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Opinion: Colin Craig's defamation suit “bound to meet scorn”?

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NZ Lawyer | 26 Feb 2014, 06:00 a.m. Agree 0
Conservative Party leader Colin Craig's tilt at a defamation claim has revived the tension between acerbic political dialogue and the right of politicians to protect their reputations, says media-law barrister, Ali Romanos
  • Tony | 07 Mar 2014, 03:32 p.m. Agree 0
    I believe you have missed the point of Craig's actions. The, according to him, labels Norman put on Craig are specifically designed to shut down debate, and by extension, democracy. "Racist", "homophobic", "islamophobic" etc, all words people are terrified of being labelled with in this day and age. Therefore if you are prepared to call someone such words, you should damn well be able to back them up with facts, especially as these labels can be career ending. People are becoming tired of having their opinions silenced with these modern platitudes. It's actually Craig who is on the side of democracy here, not thr "ex" revolutionary communist, Norman.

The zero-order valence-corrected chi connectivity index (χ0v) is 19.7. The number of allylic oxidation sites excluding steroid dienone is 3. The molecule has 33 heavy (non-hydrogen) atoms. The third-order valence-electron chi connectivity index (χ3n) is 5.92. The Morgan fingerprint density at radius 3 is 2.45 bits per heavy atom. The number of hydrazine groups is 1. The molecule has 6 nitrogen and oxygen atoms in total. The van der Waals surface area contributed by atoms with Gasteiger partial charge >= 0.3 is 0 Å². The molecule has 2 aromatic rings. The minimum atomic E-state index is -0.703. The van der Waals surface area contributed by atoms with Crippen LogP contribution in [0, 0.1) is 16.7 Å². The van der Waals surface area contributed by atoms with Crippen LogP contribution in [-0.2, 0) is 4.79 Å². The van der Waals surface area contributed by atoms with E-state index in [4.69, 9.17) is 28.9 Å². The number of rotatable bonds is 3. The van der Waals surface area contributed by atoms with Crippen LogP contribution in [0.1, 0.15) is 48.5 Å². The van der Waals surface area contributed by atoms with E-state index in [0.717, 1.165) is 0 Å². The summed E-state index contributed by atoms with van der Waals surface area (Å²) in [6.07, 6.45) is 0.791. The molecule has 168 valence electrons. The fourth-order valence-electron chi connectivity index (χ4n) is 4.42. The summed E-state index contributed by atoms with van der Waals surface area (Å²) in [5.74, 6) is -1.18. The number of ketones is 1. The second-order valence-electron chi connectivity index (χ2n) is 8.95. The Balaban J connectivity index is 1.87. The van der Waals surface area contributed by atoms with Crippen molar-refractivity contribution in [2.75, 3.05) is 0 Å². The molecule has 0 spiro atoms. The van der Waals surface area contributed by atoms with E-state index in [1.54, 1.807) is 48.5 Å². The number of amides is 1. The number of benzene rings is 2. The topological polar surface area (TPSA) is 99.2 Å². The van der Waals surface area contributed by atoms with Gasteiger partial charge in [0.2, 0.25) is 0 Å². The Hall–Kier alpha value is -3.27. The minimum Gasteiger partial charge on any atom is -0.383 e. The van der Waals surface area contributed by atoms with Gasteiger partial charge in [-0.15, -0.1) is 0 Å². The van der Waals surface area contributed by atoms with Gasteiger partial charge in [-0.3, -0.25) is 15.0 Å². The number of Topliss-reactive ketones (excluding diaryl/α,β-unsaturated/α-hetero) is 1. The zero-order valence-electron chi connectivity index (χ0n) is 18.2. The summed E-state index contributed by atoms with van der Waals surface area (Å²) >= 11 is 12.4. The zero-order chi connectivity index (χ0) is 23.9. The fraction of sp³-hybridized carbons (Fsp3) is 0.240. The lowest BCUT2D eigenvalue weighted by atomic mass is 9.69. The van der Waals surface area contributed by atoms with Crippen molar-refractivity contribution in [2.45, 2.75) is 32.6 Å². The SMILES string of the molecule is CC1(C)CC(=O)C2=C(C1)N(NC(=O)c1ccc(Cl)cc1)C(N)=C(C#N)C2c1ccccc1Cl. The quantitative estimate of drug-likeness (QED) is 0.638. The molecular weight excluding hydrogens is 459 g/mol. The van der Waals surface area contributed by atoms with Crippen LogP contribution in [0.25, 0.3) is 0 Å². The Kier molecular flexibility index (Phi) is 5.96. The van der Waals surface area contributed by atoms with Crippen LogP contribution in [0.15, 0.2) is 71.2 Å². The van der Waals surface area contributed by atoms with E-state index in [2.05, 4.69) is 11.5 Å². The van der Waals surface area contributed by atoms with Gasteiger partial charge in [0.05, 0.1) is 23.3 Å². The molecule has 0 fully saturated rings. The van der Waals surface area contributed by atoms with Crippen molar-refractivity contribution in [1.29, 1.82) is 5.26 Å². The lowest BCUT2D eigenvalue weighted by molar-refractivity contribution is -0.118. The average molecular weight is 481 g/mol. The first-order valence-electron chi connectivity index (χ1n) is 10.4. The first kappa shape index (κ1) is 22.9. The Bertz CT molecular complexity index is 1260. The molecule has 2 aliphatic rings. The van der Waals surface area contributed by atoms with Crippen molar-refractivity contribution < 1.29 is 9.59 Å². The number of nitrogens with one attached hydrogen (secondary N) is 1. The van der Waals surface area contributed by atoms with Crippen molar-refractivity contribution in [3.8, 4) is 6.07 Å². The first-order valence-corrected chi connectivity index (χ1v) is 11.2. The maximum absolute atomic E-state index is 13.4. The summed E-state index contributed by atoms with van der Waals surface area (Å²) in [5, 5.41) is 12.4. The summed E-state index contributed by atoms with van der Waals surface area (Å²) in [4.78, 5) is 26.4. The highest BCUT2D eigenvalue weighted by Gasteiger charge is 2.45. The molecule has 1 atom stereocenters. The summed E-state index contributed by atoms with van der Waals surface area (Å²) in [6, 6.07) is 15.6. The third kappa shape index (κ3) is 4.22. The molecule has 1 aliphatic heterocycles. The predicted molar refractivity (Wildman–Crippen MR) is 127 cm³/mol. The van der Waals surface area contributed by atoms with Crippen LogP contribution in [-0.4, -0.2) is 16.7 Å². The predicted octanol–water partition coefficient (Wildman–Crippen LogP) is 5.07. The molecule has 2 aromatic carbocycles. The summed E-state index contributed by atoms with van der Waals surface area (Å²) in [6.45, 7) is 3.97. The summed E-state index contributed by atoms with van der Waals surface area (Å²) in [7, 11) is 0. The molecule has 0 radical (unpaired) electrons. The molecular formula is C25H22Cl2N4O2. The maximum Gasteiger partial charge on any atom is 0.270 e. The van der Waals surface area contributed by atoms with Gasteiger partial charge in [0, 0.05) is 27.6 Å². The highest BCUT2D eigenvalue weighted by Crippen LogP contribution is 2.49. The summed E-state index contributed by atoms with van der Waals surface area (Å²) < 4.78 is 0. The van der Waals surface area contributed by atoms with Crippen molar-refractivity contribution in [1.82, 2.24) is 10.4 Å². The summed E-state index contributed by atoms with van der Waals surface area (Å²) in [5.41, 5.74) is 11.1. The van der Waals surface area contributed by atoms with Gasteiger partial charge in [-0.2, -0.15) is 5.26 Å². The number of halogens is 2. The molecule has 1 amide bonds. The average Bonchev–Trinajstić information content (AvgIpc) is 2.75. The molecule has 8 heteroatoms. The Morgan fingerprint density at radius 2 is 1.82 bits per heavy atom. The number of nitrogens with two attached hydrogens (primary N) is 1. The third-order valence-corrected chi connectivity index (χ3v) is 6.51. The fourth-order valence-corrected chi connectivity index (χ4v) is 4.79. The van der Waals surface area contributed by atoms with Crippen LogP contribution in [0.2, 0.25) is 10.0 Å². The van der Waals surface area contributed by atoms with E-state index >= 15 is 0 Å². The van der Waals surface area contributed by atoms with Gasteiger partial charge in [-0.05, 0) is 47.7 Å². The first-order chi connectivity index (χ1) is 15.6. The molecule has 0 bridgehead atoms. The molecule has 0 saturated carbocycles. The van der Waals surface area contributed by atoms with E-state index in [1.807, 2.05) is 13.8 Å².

• Ali Romanos | 19 Mar 2014, 12:24 p.m. Agree 0
    Hi Tony,

    Thanks for your comment.

    Interesting that you're staunchly opposed to name-calling, but then engage in the same...

    I think calling Norman a "revolutionary communist" is perhaps a little hyperbolic - would you really put him in the same camp as Lenin, Trotsky et al?

    Of course, given your strong views of Norman, your political leanings have been laid rather squarely on the table. Unsurprising, then, that you subscribe to Craig's mantra of "improving political dialogue"...

    Do you disagree with Lord Diplock's statement?
    That is, do you disagree that there might be a section of society who agree with Norman, and that it thus Norman's duty, as a political representative, to broadcast that view?

    Are you equally up-in-arms when Green politicians are labelled "insane" or "loony"? Or does your defence of righteous political dialogue only concern that directed at conservative politicians?

    Personally, I think political speech is rightly accorded greater latitude independent of whom it is directed at...
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